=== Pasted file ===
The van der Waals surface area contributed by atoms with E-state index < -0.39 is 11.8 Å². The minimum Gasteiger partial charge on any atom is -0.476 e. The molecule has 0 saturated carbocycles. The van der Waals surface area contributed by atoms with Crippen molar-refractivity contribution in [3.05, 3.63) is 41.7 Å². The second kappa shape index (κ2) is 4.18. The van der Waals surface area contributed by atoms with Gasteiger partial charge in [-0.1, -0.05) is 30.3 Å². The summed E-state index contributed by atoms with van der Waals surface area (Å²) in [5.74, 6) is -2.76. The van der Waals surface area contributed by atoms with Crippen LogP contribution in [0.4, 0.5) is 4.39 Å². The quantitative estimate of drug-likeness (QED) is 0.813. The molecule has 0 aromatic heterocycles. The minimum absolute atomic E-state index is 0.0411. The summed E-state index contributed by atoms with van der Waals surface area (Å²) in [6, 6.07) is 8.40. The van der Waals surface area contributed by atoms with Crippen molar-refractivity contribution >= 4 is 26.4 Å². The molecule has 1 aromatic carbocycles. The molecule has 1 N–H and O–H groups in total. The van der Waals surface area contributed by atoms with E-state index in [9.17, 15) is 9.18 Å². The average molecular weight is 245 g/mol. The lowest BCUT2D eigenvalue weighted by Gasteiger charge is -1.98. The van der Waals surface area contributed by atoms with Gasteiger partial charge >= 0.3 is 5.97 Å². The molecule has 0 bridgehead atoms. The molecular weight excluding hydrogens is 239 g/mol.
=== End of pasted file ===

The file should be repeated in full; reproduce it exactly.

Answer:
The van der Waals surface area contributed by atoms with E-state index < -0.39 is 11.8 Å². The minimum Gasteiger partial charge on any atom is -0.476 e. The molecule has 0 saturated carbocycles. The van der Waals surface area contributed by atoms with Crippen molar-refractivity contribution in [3.05, 3.63) is 41.7 Å². The second kappa shape index (κ2) is 4.18. The van der Waals surface area contributed by atoms with Gasteiger partial charge in [-0.1, -0.05) is 30.3 Å². The summed E-state index contributed by atoms with van der Waals surface area (Å²) in [5.74, 6) is -2.76. The van der Waals surface area contributed by atoms with Crippen LogP contribution in [0.4, 0.5) is 4.39 Å². The quantitative estimate of drug-likeness (QED) is 0.813. The molecule has 0 aromatic heterocycles. The minimum absolute atomic E-state index is 0.0411. The summed E-state index contributed by atoms with van der Waals surface area (Å²) in [6, 6.07) is 8.40. The van der Waals surface area contributed by atoms with Crippen molar-refractivity contribution >= 4 is 26.4 Å². The molecule has 1 aromatic carbocycles. The molecule has 1 N–H and O–H groups in total. The van der Waals surface area contributed by atoms with E-state index in [9.17, 15) is 9.18 Å². The average molecular weight is 245 g/mol. The lowest BCUT2D eigenvalue weighted by Gasteiger charge is -1.98. The van der Waals surface area contributed by atoms with Gasteiger partial charge >= 0.3 is 5.97 Å². The molecule has 0 bridgehead atoms. The molecular weight excluding hydrogens is 239 g/mol.